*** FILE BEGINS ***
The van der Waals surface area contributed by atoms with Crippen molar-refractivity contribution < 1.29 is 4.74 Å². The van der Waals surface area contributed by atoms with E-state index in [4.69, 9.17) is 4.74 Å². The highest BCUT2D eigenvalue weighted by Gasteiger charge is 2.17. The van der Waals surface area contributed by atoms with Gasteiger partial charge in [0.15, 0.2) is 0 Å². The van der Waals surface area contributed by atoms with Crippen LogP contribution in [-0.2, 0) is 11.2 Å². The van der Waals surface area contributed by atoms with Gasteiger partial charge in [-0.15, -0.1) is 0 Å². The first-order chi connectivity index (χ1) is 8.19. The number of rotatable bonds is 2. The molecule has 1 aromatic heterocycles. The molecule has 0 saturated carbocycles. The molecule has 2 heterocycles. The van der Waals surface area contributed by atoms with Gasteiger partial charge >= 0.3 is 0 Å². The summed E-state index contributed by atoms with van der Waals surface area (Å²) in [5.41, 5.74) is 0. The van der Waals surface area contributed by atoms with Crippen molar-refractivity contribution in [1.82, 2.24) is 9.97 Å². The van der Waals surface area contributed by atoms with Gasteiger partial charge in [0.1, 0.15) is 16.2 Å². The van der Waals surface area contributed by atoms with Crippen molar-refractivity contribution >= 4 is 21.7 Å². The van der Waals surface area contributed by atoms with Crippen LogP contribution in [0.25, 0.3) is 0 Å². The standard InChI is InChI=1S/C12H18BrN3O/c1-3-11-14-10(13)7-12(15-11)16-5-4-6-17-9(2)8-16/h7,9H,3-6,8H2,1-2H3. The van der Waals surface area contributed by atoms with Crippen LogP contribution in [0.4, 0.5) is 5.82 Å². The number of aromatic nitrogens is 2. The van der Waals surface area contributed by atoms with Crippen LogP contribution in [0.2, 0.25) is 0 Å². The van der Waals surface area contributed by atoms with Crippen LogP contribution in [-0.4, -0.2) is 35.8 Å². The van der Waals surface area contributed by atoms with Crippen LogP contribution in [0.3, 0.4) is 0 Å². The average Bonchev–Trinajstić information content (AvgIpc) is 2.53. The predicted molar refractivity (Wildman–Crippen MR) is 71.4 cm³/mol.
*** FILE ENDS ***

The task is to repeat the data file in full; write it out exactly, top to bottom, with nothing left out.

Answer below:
The van der Waals surface area contributed by atoms with Crippen molar-refractivity contribution < 1.29 is 4.74 Å². The van der Waals surface area contributed by atoms with E-state index in [4.69, 9.17) is 4.74 Å². The highest BCUT2D eigenvalue weighted by Gasteiger charge is 2.17. The van der Waals surface area contributed by atoms with Gasteiger partial charge in [0.15, 0.2) is 0 Å². The van der Waals surface area contributed by atoms with Crippen LogP contribution in [-0.2, 0) is 11.2 Å². The van der Waals surface area contributed by atoms with Gasteiger partial charge in [-0.15, -0.1) is 0 Å². The first-order chi connectivity index (χ1) is 8.19. The number of rotatable bonds is 2. The molecule has 1 aromatic heterocycles. The molecule has 0 saturated carbocycles. The molecule has 2 heterocycles. The van der Waals surface area contributed by atoms with Gasteiger partial charge >= 0.3 is 0 Å². The summed E-state index contributed by atoms with van der Waals surface area (Å²) in [5.41, 5.74) is 0. The van der Waals surface area contributed by atoms with Crippen molar-refractivity contribution in [1.82, 2.24) is 9.97 Å². The van der Waals surface area contributed by atoms with Gasteiger partial charge in [0.1, 0.15) is 16.2 Å². The van der Waals surface area contributed by atoms with Crippen molar-refractivity contribution >= 4 is 21.7 Å². The van der Waals surface area contributed by atoms with Crippen LogP contribution in [0.25, 0.3) is 0 Å². The standard InChI is InChI=1S/C12H18BrN3O/c1-3-11-14-10(13)7-12(15-11)16-5-4-6-17-9(2)8-16/h7,9H,3-6,8H2,1-2H3. The van der Waals surface area contributed by atoms with Crippen LogP contribution in [0.4, 0.5) is 5.82 Å². The number of aromatic nitrogens is 2. The van der Waals surface area contributed by atoms with Crippen LogP contribution in [0.2, 0.25) is 0 Å². The van der Waals surface area contributed by atoms with Crippen LogP contribution in [-0.4, -0.2) is 35.8 Å². The van der Waals surface area contributed by atoms with Crippen LogP contribution in [0.3, 0.4) is 0 Å². The average Bonchev–Trinajstić information content (AvgIpc) is 2.53. The predicted molar refractivity (Wildman–Crippen MR) is 71.4 cm³/mol.